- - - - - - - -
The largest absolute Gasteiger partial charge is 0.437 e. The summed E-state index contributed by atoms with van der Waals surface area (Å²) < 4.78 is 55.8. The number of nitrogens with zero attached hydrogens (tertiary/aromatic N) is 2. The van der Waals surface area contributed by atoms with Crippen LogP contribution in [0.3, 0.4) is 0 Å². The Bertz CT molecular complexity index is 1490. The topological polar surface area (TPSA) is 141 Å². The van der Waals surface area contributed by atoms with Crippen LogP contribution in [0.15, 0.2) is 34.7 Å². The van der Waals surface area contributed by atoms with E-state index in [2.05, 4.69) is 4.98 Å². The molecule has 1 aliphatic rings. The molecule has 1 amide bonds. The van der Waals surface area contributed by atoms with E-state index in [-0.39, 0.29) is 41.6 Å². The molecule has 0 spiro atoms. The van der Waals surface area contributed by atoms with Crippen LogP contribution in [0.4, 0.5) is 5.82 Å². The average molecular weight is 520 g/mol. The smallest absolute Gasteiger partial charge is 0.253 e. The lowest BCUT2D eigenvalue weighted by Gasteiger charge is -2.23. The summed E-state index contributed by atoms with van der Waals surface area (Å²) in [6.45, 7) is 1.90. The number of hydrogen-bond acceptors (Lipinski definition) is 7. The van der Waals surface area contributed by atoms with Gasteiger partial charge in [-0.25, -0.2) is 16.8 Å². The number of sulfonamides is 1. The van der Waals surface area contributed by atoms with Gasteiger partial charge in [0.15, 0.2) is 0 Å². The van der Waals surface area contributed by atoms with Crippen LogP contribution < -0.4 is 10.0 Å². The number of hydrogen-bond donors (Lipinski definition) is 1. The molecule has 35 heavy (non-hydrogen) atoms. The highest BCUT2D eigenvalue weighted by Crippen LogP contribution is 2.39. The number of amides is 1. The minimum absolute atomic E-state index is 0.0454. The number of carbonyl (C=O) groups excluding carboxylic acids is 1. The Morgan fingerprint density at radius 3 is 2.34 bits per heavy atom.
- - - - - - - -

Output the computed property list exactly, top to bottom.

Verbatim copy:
The largest absolute Gasteiger partial charge is 0.437 e. The summed E-state index contributed by atoms with van der Waals surface area (Å²) < 4.78 is 55.8. The number of nitrogens with zero attached hydrogens (tertiary/aromatic N) is 2. The van der Waals surface area contributed by atoms with Crippen LogP contribution in [0.3, 0.4) is 0 Å². The Bertz CT molecular complexity index is 1490. The topological polar surface area (TPSA) is 141 Å². The van der Waals surface area contributed by atoms with Crippen LogP contribution in [0.15, 0.2) is 34.7 Å². The van der Waals surface area contributed by atoms with E-state index in [2.05, 4.69) is 4.98 Å². The molecule has 1 aliphatic rings. The molecule has 1 amide bonds. The van der Waals surface area contributed by atoms with E-state index in [-0.39, 0.29) is 41.6 Å². The molecule has 0 spiro atoms. The van der Waals surface area contributed by atoms with Crippen LogP contribution in [0.4, 0.5) is 5.82 Å². The average molecular weight is 520 g/mol. The smallest absolute Gasteiger partial charge is 0.253 e. The lowest BCUT2D eigenvalue weighted by Gasteiger charge is -2.23. The summed E-state index contributed by atoms with van der Waals surface area (Å²) in [6.45, 7) is 1.90. The number of hydrogen-bond acceptors (Lipinski definition) is 7. The van der Waals surface area contributed by atoms with Gasteiger partial charge in [-0.25, -0.2) is 16.8 Å². The number of sulfonamides is 1. The van der Waals surface area contributed by atoms with Gasteiger partial charge in [0.15, 0.2) is 0 Å². The van der Waals surface area contributed by atoms with Crippen LogP contribution < -0.4 is 10.0 Å². The number of hydrogen-bond donors (Lipinski definition) is 1. The molecule has 35 heavy (non-hydrogen) atoms. The highest BCUT2D eigenvalue weighted by Crippen LogP contribution is 2.39. The number of amides is 1. The minimum absolute atomic E-state index is 0.0454. The number of carbonyl (C=O) groups excluding carboxylic acids is 1. The Morgan fingerprint density at radius 3 is 2.34 bits per heavy atom.